The history of Bhutan | Shabdrung Ngawang Namgyel | The cultural heritage

The cultural heritage of the Shabdrung

Under the rule and leadership of the Shabdrung various elements of the material and spiritual culture were put together to one system. By that the Shabdrung started the development of an independent Bhutanese cultural identity, which was different from the other states of the Himalayas. At the same time it unified the diverse local cultures of the times before the Shabdrung.

A lot of what Shabdrung Ngawang Namgyel had introduced and established, has shaped Bhutan's culture, even into the present. The monastery fortresses, founded by him, have determined the forms and shapes of architecture; they are still the seat of the »dual ruling system« (chösi*) of mundane and religious powers, as established by him. Meanwhile it has been laid down by law that the costume designed by the Shabdrung must be worn at official occasions. The 13 traditional crafts, as classified by the Shabdrung, nowadays receive support and promotion in public programmes.

»Basic rules for disciplined behaviour«

During the mid-1980's some of the cultural values for the consolidation of the unity of the state became law for all people living in Bhutan. The law of the »Basic Rules for Disciplined Behaviour« (driglam namzha*) defines culture and national identity and regulates all areas of the citizens' visible life, such as clothing, architecture, art, but also social behaviour and the organisation of public events. These basic rules, based on religious ideas, are sanctioned through the authority of the monastic founder of the state, the Shabdrung Ngawang Namgyel.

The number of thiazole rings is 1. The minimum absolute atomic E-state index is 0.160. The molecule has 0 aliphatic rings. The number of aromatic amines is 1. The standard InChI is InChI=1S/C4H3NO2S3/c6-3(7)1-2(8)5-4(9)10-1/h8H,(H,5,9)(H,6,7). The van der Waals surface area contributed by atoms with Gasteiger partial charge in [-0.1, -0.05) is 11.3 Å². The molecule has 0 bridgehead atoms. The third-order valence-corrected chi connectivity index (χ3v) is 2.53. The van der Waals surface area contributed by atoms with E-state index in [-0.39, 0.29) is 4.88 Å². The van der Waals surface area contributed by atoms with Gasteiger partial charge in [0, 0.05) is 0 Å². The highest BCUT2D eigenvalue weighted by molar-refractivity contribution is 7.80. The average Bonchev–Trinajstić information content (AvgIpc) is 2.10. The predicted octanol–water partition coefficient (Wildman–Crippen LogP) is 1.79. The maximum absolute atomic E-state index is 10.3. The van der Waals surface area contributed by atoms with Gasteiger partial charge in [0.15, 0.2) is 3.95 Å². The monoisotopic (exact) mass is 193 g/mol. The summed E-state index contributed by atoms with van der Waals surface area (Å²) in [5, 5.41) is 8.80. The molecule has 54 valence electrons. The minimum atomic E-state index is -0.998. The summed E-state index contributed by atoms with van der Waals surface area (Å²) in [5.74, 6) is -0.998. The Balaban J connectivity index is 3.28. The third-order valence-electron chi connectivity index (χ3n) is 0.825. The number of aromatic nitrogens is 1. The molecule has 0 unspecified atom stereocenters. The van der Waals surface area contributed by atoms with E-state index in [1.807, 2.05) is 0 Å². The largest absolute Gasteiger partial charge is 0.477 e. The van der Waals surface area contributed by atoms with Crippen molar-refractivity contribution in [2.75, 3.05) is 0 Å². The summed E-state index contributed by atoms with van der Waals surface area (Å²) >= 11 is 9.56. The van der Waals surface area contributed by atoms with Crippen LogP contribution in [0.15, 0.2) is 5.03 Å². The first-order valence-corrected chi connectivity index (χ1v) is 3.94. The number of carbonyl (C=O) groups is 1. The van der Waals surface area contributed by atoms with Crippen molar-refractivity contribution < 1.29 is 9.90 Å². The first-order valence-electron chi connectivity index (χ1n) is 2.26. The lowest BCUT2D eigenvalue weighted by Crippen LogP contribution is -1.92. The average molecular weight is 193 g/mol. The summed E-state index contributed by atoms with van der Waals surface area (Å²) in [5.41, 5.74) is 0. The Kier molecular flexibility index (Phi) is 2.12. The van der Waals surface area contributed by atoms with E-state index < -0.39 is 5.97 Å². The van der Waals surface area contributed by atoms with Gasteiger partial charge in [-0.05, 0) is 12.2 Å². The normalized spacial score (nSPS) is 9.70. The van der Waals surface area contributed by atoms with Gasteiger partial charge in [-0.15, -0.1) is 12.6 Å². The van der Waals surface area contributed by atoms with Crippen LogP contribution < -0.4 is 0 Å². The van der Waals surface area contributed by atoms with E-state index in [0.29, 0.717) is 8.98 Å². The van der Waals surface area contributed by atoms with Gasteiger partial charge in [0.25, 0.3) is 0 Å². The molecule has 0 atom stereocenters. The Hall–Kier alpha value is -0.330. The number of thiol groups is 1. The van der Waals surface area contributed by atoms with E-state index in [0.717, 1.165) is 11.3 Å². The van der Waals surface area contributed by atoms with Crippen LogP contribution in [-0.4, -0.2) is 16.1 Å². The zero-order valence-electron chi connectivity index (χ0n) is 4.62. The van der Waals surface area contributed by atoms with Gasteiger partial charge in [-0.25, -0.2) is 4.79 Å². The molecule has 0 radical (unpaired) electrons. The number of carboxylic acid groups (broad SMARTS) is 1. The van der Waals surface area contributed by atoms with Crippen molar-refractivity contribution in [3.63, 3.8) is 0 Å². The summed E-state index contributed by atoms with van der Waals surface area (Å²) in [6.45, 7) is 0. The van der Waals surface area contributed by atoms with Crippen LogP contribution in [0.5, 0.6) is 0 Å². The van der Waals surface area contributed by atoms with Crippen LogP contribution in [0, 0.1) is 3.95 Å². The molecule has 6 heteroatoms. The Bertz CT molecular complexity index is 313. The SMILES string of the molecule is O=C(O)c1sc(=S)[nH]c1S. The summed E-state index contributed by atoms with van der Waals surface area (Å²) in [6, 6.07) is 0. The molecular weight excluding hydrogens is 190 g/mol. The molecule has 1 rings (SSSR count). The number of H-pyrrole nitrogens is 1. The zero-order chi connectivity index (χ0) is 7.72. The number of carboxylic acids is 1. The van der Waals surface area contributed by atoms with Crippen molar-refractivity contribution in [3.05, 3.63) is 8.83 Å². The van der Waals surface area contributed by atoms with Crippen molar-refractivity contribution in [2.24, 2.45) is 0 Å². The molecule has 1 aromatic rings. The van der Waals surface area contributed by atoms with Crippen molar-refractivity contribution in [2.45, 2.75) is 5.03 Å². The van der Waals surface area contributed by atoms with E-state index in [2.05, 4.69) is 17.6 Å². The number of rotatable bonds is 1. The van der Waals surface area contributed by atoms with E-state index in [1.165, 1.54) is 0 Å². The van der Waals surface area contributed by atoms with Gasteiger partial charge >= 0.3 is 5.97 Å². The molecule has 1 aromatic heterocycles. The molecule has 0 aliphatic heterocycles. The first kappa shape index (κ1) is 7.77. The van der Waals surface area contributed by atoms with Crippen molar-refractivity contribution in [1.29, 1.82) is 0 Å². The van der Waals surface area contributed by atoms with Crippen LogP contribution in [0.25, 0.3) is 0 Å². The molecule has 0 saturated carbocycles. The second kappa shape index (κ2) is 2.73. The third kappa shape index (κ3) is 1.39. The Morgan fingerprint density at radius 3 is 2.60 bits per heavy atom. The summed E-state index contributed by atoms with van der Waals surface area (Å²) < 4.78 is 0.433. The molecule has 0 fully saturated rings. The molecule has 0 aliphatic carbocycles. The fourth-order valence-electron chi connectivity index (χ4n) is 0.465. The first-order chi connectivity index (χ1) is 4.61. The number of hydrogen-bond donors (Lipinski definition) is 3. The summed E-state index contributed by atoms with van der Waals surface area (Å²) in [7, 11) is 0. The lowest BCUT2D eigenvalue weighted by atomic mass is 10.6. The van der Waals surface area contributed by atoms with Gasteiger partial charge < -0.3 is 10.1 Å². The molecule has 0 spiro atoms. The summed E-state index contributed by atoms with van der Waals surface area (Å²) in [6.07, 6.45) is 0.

On the political level, the Bhutanese culture is accepted as an essential part of the country's national identity, which in turn is again closely linked to the state's sovereignty and security. Bhutanese culture is therefore seen as necessary precondition for the nation state to prosper.

The history of Bhutan
.  Bhutan before ..
.  Shabdrung Ngawang ..
.  .  The life of the ..
.  .  The unification of ..
.  .  The cultural heritage
.  .  .  The ten activities
.  .  .  The 13 traditional ..
.  .  .  Inheritance in stone
.  .  .  The dual system of ..
.  .  .  The national costume
.  .  A dark era
.  The monarchy
Bhutans religion
Gods and Sacred ..


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In the Tongsa Dzong two civil servants welcome the district's leader with a gesture fitting to the code of behaviour. Code of behaviour and dress are attributed to the Shabdrung Ngawang Namgyel.
In the dzong all men must wear a sash (kabne) over their Go*, the colour of which indicates the bearer's rank. Men of no rank wear a white sash. A red sash identifies a dasho, the rank of a peer by merit, which can only be awarded by the king. Dark blue sashes identify people's representatives, who are elected into the staff of the king's advisers. Orange coloured sashes may only be worn by ministers and the yellow sash is reserved for Bhutan's religious head (Je Khenpo*) and the king.
Photo by Robert Dompnier